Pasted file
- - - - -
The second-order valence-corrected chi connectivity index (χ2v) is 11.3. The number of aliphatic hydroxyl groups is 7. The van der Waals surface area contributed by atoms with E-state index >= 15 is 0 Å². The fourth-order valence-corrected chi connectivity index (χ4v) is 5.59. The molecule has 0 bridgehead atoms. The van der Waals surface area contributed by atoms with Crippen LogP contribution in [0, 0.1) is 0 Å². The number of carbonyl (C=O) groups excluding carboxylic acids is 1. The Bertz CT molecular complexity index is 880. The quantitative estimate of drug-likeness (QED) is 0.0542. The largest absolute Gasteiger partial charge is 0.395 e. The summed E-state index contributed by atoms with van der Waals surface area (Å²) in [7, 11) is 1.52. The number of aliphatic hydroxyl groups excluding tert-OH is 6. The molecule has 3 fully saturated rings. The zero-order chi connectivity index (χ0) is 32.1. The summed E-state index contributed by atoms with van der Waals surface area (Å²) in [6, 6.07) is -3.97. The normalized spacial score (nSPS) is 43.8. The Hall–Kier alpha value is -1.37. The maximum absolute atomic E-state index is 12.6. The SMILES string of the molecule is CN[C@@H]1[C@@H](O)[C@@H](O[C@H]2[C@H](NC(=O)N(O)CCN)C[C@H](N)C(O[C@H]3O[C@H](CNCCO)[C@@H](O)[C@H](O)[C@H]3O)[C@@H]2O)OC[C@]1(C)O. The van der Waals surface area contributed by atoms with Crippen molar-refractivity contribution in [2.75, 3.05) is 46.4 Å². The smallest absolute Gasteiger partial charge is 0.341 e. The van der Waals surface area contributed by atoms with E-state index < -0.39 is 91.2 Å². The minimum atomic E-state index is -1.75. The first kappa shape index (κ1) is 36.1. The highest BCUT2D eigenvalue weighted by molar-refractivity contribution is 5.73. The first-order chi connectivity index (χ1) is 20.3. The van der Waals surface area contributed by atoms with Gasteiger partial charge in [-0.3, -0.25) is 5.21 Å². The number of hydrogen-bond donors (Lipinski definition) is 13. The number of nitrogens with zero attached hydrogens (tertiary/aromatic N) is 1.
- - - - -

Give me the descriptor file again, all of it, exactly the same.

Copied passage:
The second-order valence-corrected chi connectivity index (χ2v) is 11.3. The number of aliphatic hydroxyl groups is 7. The van der Waals surface area contributed by atoms with E-state index >= 15 is 0 Å². The fourth-order valence-corrected chi connectivity index (χ4v) is 5.59. The molecule has 0 bridgehead atoms. The van der Waals surface area contributed by atoms with Crippen LogP contribution in [0, 0.1) is 0 Å². The number of carbonyl (C=O) groups excluding carboxylic acids is 1. The Bertz CT molecular complexity index is 880. The quantitative estimate of drug-likeness (QED) is 0.0542. The largest absolute Gasteiger partial charge is 0.395 e. The summed E-state index contributed by atoms with van der Waals surface area (Å²) in [7, 11) is 1.52. The number of aliphatic hydroxyl groups excluding tert-OH is 6. The molecule has 3 fully saturated rings. The zero-order chi connectivity index (χ0) is 32.1. The summed E-state index contributed by atoms with van der Waals surface area (Å²) in [6, 6.07) is -3.97. The normalized spacial score (nSPS) is 43.8. The Hall–Kier alpha value is -1.37. The maximum absolute atomic E-state index is 12.6. The SMILES string of the molecule is CN[C@@H]1[C@@H](O)[C@@H](O[C@H]2[C@H](NC(=O)N(O)CCN)C[C@H](N)C(O[C@H]3O[C@H](CNCCO)[C@@H](O)[C@H](O)[C@H]3O)[C@@H]2O)OC[C@]1(C)O. The van der Waals surface area contributed by atoms with Crippen molar-refractivity contribution in [2.75, 3.05) is 46.4 Å². The smallest absolute Gasteiger partial charge is 0.341 e. The van der Waals surface area contributed by atoms with E-state index < -0.39 is 91.2 Å². The minimum atomic E-state index is -1.75. The first kappa shape index (κ1) is 36.1. The highest BCUT2D eigenvalue weighted by molar-refractivity contribution is 5.73. The first-order chi connectivity index (χ1) is 20.3. The van der Waals surface area contributed by atoms with Gasteiger partial charge in [-0.3, -0.25) is 5.21 Å². The number of hydrogen-bond donors (Lipinski definition) is 13. The number of nitrogens with zero attached hydrogens (tertiary/aromatic N) is 1.